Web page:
Sunday, January 10, 2010

The System

It is time to extol the virtues of "The System."  If you read my guest post in the Adeline's Ruminations blog series, "How I Live," then you have had a preview of the the system and what it entails.  Here I will provide the details for those of you out there who are as busy as I am and just as committed to eating great home-cooked food every night. 

If you know me well, you know that I love to cook.  If you know me really well you know that I can't actually take credit for this system.  It is exactly what my mother has been doing for as long as I can remember, which is why I was shocked when two dear friends came to visit me, noticed what I do, named it "The System," and adopted it.  Until then, I had not thought twice about this system.  It was just how things are done.  Who has time to grocery shop every day or decide what to cook on a weeknight without a plan and the right ingredients at the ready?

I have recruited more than a few converts to The System.  Maybe you will be next.  Maybe you have a better system.  Maybe you hate systems (unthinkable).  Before I over-set expectations, let me get to it. 

The - Feed the Family Homemade Food all Week Even When There's Homework, a Scant 30 Minutes to Cook, Soccer Practice and so on - System. 

I begin on Friday night.  Already, some of you may be thinking "never mind," but give this a chance.  Just move date night to Saturday ( if you're lucky enough to still have date nights).
 One: Pour a glass/shot/mug of [insert your favorite poison].  Mine is usually wine.
Two: Get out your recipe collection and/or a cookbook or two.  I am very lucky to have two generous friends who know me well.  They made me a beautiful binder, filled with carefully crafted divider pages quoting famous chefs, and clear sleeves for storing recipes.  I have had this binder for two years and it is already bursting with recipes I have tried and deemed "keepers."  In addition to providing inspiration, leafing through this collection of recipes feels a lot like looking at a photo album for me.  Each recipe has at least one story attached to it.  The memory of making it the first time.  Every time I whip up a batch of my Italian Tortellini Soup, I think of the night I made it for Deano when we were in college, falling in love.  It was the first meal I made for him.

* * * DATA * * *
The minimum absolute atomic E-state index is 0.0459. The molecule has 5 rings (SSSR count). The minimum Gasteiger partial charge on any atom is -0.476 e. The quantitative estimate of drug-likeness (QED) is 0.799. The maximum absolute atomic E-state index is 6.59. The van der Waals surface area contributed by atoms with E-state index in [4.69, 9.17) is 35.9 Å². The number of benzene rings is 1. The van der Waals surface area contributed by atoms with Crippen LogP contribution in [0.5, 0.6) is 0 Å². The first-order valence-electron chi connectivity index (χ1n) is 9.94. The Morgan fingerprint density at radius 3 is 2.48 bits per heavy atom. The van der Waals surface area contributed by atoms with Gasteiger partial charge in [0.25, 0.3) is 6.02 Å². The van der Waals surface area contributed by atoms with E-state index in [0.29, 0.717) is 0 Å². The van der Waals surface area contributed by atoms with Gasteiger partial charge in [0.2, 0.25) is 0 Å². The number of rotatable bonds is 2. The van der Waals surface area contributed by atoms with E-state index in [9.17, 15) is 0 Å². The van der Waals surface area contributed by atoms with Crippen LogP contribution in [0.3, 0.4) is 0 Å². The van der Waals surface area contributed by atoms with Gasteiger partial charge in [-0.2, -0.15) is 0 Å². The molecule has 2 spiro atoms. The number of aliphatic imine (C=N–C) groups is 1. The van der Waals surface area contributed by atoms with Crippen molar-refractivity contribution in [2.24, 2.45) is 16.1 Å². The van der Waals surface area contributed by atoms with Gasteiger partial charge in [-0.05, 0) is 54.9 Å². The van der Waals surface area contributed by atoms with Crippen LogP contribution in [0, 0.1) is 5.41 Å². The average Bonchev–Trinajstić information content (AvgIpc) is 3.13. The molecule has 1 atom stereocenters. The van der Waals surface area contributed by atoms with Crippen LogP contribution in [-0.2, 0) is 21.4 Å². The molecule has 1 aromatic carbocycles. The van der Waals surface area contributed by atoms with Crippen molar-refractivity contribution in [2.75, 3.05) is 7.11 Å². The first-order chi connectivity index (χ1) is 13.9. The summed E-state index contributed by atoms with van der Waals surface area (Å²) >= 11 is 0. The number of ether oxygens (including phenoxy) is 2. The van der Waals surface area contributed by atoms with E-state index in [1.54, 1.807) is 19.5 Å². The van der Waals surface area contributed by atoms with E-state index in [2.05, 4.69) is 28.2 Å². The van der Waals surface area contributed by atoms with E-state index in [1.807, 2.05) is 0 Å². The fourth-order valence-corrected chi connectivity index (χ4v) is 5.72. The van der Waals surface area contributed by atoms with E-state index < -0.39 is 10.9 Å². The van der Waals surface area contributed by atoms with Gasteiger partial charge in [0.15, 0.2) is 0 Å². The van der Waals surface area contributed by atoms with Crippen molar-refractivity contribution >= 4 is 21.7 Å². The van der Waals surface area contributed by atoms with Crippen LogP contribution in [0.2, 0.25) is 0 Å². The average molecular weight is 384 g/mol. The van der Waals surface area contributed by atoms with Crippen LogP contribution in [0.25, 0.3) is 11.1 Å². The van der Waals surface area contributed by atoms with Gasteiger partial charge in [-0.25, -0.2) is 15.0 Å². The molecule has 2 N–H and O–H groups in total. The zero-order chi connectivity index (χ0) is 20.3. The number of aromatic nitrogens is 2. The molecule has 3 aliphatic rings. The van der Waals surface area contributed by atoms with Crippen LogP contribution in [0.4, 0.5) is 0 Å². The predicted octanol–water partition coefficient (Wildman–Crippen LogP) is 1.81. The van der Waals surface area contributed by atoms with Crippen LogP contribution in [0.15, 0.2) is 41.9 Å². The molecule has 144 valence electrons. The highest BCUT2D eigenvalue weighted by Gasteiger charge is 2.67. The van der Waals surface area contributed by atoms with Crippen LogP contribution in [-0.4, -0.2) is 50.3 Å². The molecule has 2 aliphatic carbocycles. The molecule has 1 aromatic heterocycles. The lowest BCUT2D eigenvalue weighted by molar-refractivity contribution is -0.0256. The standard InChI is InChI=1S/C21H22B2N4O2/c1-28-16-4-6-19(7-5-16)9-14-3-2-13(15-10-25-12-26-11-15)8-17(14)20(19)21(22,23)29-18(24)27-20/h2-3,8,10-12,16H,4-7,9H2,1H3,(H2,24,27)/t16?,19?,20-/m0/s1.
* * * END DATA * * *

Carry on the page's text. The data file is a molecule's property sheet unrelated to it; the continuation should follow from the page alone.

Three: Dream about the tasty things you might eat during the week ahead, finding inspiration in whatever source material you have.  If you don't yet have a file full of recipes that you know you can pull off on a weeknight, start now!  Having a set of staple recipes makes the system work faster. 

Four: Set a detailed menu for the week and write it down.  For easy reference I keep my menus in a little book and it sits on the counter in one of those clear plastic cookbook holders.  I tuck the week's recipes behind the book for quick access.

Five: Write a grocery list and then shop on Saturday for the whole week.  It's a painful trip to the store (especially when you bring your whole "team," as I mentioned I often do) but then it's done.

 I have to make an admission here that will further reveal the depths of my nerdy need to be organized and efficient.  My grocery list is sequenced to follow the layout of my grocery store.  Produce is always at the top of my list, dairy at the bottom.  The middle of my list follows the aisles of the store exactly.  Cereals before baking needs and baking needs before booze....  I whiz along and measure the success of the shopping trip by the amount of back-tracking I have to do.  If there must be some back-tracking, I send out my scouts.  Deano (if he isn't on call and at the hospital) will take a kid or two and break away from the team to find whatever we've missed.  Organizing the list this way has one more benefit.  It allows for the divide and conquer approach to shopping.  Sometimes, when we've over-scheduled our weekend and are really pressed for time, I rip my list in half.  Deano and the boys take vitamins to dairy and Sofia and I take produce to beauty.    
    So there it is.  That's The System.  After work on a weeknight all I have to do is consult my menu, grab my ingredients (all right there in the pantry and fridge awaiting there moment in the sun), and get to work.

     Here's what's cooking this week (next to the grocery list):

    I have one final thing to report on this topic.  I do this to endorse the system, but also to show that I am not the only food-obsessed, hyper-organized career mom out there.  A dear friend (one of the two who gifted me my recipe binder) wrote her top ten culinary resolutions for the new year.  I loved them all, but one in particular is relevant to this post:
    "Culinary Resolution #5:  Stick with the System. Between work travel and holidays, the System has not been employed in about two months. That ends this weekend, and a grocery list is going. The System WORKS and adds such a sense of calm and control to the weeknights. It also pushes me to try new things and be a bit creative. The System rules!"
    I could not have said it better myself!


    1. Love this...makes me want to resurrect my old "system" involving an excel spreadsheet with ingredients linked to specific meals...also, must try roasted broccoli!

    2. Sara M of Cali? This MUST be you! I love it.

    3. Thanks for this, Laura. We are trying a version of "the system" without knowing it! We use a dry erase board for the "menu" and grocery list, but otherwise similar... the only challenge right now is the 2.5 yr old is hard to get to eat what we do and the 7 mo old is eating pureed stuff!